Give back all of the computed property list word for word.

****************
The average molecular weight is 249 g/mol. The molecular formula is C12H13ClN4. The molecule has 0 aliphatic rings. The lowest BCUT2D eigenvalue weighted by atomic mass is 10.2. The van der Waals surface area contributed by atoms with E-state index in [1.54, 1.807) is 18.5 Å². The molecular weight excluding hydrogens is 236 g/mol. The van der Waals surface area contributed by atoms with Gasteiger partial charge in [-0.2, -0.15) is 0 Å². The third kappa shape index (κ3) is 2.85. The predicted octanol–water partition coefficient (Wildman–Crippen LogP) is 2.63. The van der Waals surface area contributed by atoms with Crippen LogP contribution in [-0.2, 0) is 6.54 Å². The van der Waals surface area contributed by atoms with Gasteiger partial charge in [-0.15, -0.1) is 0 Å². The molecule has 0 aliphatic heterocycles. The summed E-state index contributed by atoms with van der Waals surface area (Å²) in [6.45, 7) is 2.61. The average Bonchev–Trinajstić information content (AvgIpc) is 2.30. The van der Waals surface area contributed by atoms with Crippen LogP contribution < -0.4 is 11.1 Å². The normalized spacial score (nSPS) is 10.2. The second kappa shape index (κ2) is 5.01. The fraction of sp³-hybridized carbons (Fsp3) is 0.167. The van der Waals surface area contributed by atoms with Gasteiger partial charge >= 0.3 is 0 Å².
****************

The average molecular weight is 249 g/mol. The molecular formula is C12H13ClN4. The molecule has 0 aliphatic rings. The lowest BCUT2D eigenvalue weighted by atomic mass is 10.2. The van der Waals surface area contributed by atoms with E-state index in [1.54, 1.807) is 18.5 Å². The molecular weight excluding hydrogens is 236 g/mol. The van der Waals surface area contributed by atoms with Gasteiger partial charge in [-0.2, -0.15) is 0 Å². The third kappa shape index (κ3) is 2.85. The predicted octanol–water partition coefficient (Wildman–Crippen LogP) is 2.63. The van der Waals surface area contributed by atoms with Crippen LogP contribution in [-0.2, 0) is 6.54 Å². The van der Waals surface area contributed by atoms with Gasteiger partial charge in [-0.15, -0.1) is 0 Å². The molecule has 0 aliphatic heterocycles. The summed E-state index contributed by atoms with van der Waals surface area (Å²) in [6.45, 7) is 2.61. The average Bonchev–Trinajstić information content (AvgIpc) is 2.30. The van der Waals surface area contributed by atoms with Crippen LogP contribution < -0.4 is 11.1 Å². The normalized spacial score (nSPS) is 10.2. The second kappa shape index (κ2) is 5.01. The fraction of sp³-hybridized carbons (Fsp3) is 0.167. The van der Waals surface area contributed by atoms with Gasteiger partial charge >= 0.3 is 0 Å².